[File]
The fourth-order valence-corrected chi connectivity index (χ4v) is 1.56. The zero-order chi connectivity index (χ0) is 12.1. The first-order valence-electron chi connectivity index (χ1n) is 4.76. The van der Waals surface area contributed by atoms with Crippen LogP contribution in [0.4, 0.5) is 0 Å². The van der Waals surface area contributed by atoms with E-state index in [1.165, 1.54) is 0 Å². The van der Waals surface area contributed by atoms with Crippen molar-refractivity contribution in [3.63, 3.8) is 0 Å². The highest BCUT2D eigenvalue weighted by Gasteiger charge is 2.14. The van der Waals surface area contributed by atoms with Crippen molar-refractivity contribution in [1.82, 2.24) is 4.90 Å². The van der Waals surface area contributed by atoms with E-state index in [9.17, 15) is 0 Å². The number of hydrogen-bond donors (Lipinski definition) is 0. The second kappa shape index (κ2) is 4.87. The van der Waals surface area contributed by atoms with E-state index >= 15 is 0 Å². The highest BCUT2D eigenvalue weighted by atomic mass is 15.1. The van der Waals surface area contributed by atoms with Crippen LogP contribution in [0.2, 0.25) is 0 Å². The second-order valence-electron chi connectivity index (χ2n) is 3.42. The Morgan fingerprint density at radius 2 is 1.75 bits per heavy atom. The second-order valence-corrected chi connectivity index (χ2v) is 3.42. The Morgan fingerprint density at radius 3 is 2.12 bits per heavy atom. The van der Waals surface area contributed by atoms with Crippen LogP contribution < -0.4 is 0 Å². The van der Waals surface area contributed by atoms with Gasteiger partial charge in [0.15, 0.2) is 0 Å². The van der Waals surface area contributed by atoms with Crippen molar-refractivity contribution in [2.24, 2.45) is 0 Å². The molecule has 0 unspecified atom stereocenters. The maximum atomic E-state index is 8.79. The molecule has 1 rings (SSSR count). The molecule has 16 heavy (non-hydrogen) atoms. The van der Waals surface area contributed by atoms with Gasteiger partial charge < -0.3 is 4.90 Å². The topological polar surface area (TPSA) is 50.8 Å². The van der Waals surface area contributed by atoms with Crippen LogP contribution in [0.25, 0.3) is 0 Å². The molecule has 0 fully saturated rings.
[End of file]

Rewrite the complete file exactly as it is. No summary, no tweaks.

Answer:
The fourth-order valence-corrected chi connectivity index (χ4v) is 1.56. The zero-order chi connectivity index (χ0) is 12.1. The first-order valence-electron chi connectivity index (χ1n) is 4.76. The van der Waals surface area contributed by atoms with Crippen LogP contribution in [0.4, 0.5) is 0 Å². The van der Waals surface area contributed by atoms with E-state index in [1.165, 1.54) is 0 Å². The van der Waals surface area contributed by atoms with Crippen molar-refractivity contribution in [3.63, 3.8) is 0 Å². The highest BCUT2D eigenvalue weighted by Gasteiger charge is 2.14. The van der Waals surface area contributed by atoms with Crippen molar-refractivity contribution in [1.82, 2.24) is 4.90 Å². The van der Waals surface area contributed by atoms with E-state index in [9.17, 15) is 0 Å². The number of hydrogen-bond donors (Lipinski definition) is 0. The second kappa shape index (κ2) is 4.87. The van der Waals surface area contributed by atoms with E-state index >= 15 is 0 Å². The highest BCUT2D eigenvalue weighted by atomic mass is 15.1. The van der Waals surface area contributed by atoms with Crippen LogP contribution in [0.2, 0.25) is 0 Å². The second-order valence-electron chi connectivity index (χ2n) is 3.42. The Morgan fingerprint density at radius 2 is 1.75 bits per heavy atom. The second-order valence-corrected chi connectivity index (χ2v) is 3.42. The Morgan fingerprint density at radius 3 is 2.12 bits per heavy atom. The van der Waals surface area contributed by atoms with Crippen LogP contribution < -0.4 is 0 Å². The van der Waals surface area contributed by atoms with Gasteiger partial charge in [0.15, 0.2) is 0 Å². The van der Waals surface area contributed by atoms with Crippen molar-refractivity contribution in [2.24, 2.45) is 0 Å². The molecule has 0 unspecified atom stereocenters. The maximum atomic E-state index is 8.79. The molecule has 1 rings (SSSR count). The molecule has 16 heavy (non-hydrogen) atoms. The van der Waals surface area contributed by atoms with Gasteiger partial charge < -0.3 is 4.90 Å². The topological polar surface area (TPSA) is 50.8 Å². The van der Waals surface area contributed by atoms with Crippen LogP contribution in [0.25, 0.3) is 0 Å². The molecule has 0 fully saturated rings.